Levy To Handle Concessions At IMS Suh Signs With CAA Sports' Sexton ESPN Launches Wimbledon Poster Contest Organizers Up Security For L.A. Marathon MLS To Start Season With Replacement Refs Maryland Set For Final ACC Home Game Wolff Considering Temporary Bay Area Ballpark Classified Advertisements Famed MLB Surgeon Frank Jobe Dies At 88 U.S. World Cup Tune-Up A Coup For Jacksonville
SBD/September 19, 2011/Leagues and Governing BodiesPrint All
Lakers G and NBPA President Derek Fisher may "currently have the worst sports job in America, but it's exactly where he belongs," because he is "more than the union president, he is the calm face and reasoned voice of negotiations," according to Bill Plaschke of the L.A. TIMES. Fisher said, "There have been moments when it's been draining. But it's not draining me of my overall energy and passion for playing this game I love to play." He added, "My experience with the Lakers plays a part in my ability to fill a leadership role, absolutely. There are many similarities between making executive decisions and leadership roles in athletics." Plaschke noted this is "not an NFL-type lockout where the only issue was the number of slices to be shared from an enormous pie." Rather, the NBA owners "want to bake an entirely new pie, and are willing to spend an entire season behind locked doors while it cooks." Fisher said, "I have the pressure of 1,000 families relying on this agreement getting done, an agreement that could set the foundation of the NBA for the next six to 10 years. I knew it would be tough, and it is." He added, "We view what we bring to the brand of NBA basketball as the league's most valuable and important asset, one that helps generate millions of dollars. We just want to share in a fair part of the game as it grows; we're not asking for anything in addition, no raises arbitrarily, just a fair share for the players." More Fisher: "I don't believe the model is broken, and our players don't either. We respect the fact that team owners don't want to feel as though they paid a contract and the player does not 'perform' up to that level. But our position is simply that they have ability to manage assets in ways to run a successful business, and that shouldn't be something that becomes the employees' responsibility" (L.A. TIMES, 9/17). NBPA Exec Dir Billy Hunter said last week, "We know the owners are dug in ... they've seen what has happened in hockey; that you can break the will of the players. We spent three years preparing these guys for this. I'm convinced they'll hang in there." Hunter added, "I haven't heard one guy yet say anything about their financial strain. They say they're prepared" (L.A. TIMES, 9/19).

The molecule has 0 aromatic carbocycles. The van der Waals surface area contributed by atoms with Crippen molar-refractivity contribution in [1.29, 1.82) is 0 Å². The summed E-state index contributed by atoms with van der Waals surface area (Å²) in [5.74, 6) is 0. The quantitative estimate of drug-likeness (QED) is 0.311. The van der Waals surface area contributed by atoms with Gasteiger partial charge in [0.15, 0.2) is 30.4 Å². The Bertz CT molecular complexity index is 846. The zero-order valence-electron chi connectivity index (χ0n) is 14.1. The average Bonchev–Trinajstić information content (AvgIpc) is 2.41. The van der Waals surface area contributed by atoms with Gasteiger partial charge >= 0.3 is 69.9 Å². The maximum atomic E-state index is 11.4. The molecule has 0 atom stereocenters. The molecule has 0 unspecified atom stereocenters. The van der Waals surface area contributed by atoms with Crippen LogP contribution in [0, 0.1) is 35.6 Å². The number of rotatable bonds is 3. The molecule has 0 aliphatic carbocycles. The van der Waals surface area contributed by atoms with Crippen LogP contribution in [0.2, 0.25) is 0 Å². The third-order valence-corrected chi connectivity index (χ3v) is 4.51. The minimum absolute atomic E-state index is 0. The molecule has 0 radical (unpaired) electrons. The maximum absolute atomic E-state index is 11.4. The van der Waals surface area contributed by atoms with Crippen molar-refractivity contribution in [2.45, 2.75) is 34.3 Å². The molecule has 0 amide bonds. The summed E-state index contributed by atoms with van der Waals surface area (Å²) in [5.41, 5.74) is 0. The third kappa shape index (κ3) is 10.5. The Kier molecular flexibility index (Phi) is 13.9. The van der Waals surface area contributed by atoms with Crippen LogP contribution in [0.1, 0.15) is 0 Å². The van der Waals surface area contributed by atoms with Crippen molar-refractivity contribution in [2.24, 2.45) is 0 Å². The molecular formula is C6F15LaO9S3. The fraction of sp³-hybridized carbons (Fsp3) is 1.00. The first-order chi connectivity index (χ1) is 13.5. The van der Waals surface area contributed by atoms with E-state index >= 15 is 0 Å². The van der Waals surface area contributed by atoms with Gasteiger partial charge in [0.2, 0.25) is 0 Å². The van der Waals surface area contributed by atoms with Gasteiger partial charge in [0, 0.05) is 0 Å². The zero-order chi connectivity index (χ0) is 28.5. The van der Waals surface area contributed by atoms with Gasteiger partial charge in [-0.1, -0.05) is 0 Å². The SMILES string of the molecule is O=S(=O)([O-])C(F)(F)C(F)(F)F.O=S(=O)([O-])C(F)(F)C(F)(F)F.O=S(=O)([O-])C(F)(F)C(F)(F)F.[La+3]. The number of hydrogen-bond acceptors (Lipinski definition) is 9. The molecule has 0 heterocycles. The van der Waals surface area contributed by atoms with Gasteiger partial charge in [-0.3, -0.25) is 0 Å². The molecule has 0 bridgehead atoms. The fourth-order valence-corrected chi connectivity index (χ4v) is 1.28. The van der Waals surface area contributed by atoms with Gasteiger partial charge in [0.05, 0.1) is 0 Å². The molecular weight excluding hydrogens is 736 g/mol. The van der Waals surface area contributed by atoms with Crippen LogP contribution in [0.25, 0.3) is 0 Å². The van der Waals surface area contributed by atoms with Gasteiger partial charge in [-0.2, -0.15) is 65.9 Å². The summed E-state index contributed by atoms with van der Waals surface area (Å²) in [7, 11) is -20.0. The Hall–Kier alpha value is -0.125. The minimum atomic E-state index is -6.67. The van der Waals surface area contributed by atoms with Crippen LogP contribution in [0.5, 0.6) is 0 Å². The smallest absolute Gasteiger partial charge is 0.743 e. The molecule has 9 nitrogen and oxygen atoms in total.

DOLLARS AND SENSE: In N.Y., Mitch Lawrence noted in the "next ten days, owners and players have to reach a new labor deal or else training camps will be canceled, as will the start of the regular season on Nov. 1." Players have "come down" to 53%, from their initial request of a 57% share of basketball-related income. Suns F and player rep Jared Dudley said, "Let's say we went down to 52% or 51%. If that gets it done, I guarantee you we would have the season, if that's what it takes." But Lawrence noted it will "take even more, which is one reason we're still a ways from an agreement." Sources said NBA Commissioner David Stern "is looking in the end for a 50-50 split." The union has said that Stern has been "asking for a 55-45 split in favor of the owners," but he "knows he will never get that much, and will eventually come up to where he'll agree to an equal split" (N.Y. DAILY NEWS, 9/18). In Boston, Gary Washburn noted some believe that the players' "offer to lower their share of basketball-related income from 57 percent to the 52 percent range was paramount to negotiations." Such a move "encouraged positive vibes," particularly when NBA Deputy Commissioner & COO Adam Silver "intimated that economic progress had been made over the past two weeks." Former NBPA Exec Dir Charles Grantham said, "I saw this week as a sign of progress, not one of dismay. This is sort of a concessionary negotiation because the owners have obviously made timeless claims that they are losing substantial sums of money and the union has settled in on the fact there [are] teams that are facing losses." But the owners "responded to the players' offer of decreased BRI with insistence on an NHL-like hard salary cap, something the players are soundly against." Grantham said, "I think these next couple of weeks are important, as long as they don't get derailed through a legal strategy which is flawed. This whole concept of decertification, at this point in the game, makes no sense" (BOSTON.com, 9/18).